- secondly, what do you need your graphics card for? Do you use programs that are written to use the graphics cards power, or games? If not, I would stick to a 750Ti, can handle pretty much any game in FHD (with medium-high settings) and will not hurt your ears or your budget, or your PSU...
- Talking about PSU... that seasonic certainly is great, but it is to big in my opinion. That PSU can handle an overclocked 6 core and 780Ti OC. It is MUCH to big (meaning 450W would be enough) if you take a 750Ti. If noise is an issue, take a BeQuiet Dark Power Pro for example: http://ca.pcpartpicker.com/part/be-quiet-power-supply-b...
- If noise is an issue, you might need an aftermarket CPU cooler like
http://ca.pcpartpicker.com/part/noctua-cpu-cooler-nhu9b...
as well...

I know, I hate noise...

Cheers


Video editing can run a lot faster on a faster GPU from memory, particularly encoding. Especially if "Art" might expand into 3D modelling and stuff the faster GPU will be a good investment. I do still recommend looking into a 760 though it is very fast, to put it in perspective it is faster than the 580, the flagship from only a few years ago and easily fast enough for modern games in 1080p as well as providing ample CUDA performance. I'll get my friend with an OC 4770K and 760 to do some encoding and send you the results soon.
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June 27, 2014 5:55:21 AM

Of course, Jason, you are right...
Still I would downgrade the PSU severely, even more so if non-k cpu.
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June 27, 2014 6:20:42 AM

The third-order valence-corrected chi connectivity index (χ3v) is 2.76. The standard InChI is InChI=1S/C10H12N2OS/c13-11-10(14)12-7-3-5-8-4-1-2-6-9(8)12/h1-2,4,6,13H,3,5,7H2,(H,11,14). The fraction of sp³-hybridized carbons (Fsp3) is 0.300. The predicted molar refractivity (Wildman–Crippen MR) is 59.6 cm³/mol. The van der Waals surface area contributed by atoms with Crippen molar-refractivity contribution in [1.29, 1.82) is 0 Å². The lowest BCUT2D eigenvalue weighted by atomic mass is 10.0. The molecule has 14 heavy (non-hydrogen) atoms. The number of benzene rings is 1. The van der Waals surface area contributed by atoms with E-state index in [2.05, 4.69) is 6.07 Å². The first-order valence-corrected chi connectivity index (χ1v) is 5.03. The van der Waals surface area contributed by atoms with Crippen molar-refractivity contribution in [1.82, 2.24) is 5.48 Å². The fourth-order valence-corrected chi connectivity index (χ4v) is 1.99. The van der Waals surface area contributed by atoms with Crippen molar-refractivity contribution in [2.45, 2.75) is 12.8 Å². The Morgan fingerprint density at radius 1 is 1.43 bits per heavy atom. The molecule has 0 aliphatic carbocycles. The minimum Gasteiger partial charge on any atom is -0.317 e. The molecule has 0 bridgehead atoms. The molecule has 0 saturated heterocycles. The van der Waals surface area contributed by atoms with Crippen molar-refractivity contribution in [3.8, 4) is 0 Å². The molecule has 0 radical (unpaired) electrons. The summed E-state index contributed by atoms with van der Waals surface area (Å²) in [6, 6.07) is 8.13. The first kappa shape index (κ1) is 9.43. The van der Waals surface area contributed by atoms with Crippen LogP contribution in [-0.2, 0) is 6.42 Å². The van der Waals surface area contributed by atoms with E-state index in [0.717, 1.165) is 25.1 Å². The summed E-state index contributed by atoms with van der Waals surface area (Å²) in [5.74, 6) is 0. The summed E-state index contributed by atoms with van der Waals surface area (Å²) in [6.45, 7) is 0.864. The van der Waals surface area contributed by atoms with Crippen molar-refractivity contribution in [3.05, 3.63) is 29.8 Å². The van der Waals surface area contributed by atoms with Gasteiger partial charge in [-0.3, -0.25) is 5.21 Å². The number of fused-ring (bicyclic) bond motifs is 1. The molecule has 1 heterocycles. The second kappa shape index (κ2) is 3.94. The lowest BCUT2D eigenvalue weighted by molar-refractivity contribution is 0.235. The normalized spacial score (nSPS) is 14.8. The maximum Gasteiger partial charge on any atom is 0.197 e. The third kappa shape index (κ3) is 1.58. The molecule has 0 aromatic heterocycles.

PCPartPicker part list: http://ca.pcpartpicker.com/p/ZFkQf7
Price breakdown by merchant: http://ca.pcpartpicker.com/p/ZFkQf7/by_merchant/

CPU: Intel Xeon E3-1230 V3 3.3GHz Quad-Core Processor ($284.98 @ Newegg Canada)
Motherboard: ASRock Fatal1ty H97 Performance ATX LGA1150 Motherboard ($104.50 @ Vuugo)
Memory: G.Skill Ripjaws X Series 16GB (2 x 8GB) DDR3-1866 Memory ($164.79 @ DirectCanada)
Storage: PNY XLR8 240GB 2.5" Solid State Drive ($114.99 @ NCIX)
Storage: Western Digital Red 3TB 3.5" 5400RPM Internal Hard Drive ($129.79 @ DirectCanada)
Storage: Western Digital Red 3TB 3.5" 5400RPM Internal Hard Drive ($129.79 @ DirectCanada)
Video Card: EVGA GeForce GTX 760 2GB Video Card ($262.96 @ Amazon Canada)
Case: Zalman Z11 ATX Mid Tower Case ($59.99 @ Memory Express)
Power Supply: XFX 550W 80+ Bronze Certified ATX Power Supply ($59.99 @ NCIX)
Optical Drive: Samsung SH-224DB/BEBE DVD/CD Writer ($15.79 @ DirectCanada)
Operating System: Microsoft Windows 8.1 (32/64-bit) ($108.27 @ DirectCanada)
Monitor: Dell U2414H 60Hz 23.8" Monitor (Purchased For $307.63)
Monitor: Dell U2414H 60Hz 23.8" Monitor (Purchased For $307.63)
Wireless Network Adapter: Asus PCE-N53 802.11a/b/g/n PCI-Express x1 Wi-Fi Adapter ($39.87 @ DirectCanada)
Total: $2090.97
Prices include shipping, taxes, and discounts when available

Okay so here is my list. I changed a lot.
The intel xeon processor is an i7 without integrated graphics or overclocking ability.
The motherboard was a good h97 motherboard, any of those will work.
The ram is a good price and has good performance.
This is a cheaper ssd and you will never notice the difference between the samsung.
wd red is better for raid than wd black. Look it up.
The 760 is good for dual screens, and enough if serious ultra gaming is needed,
The xfx 550w is a good power supply at a great price that will sufficiently power your build.
Any questions, concerns, feedback.
p.s tried to stay under 2000.
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June 27, 2014 1:55:49 PM

Wow thanks guys, I wasn't expecting so many replies!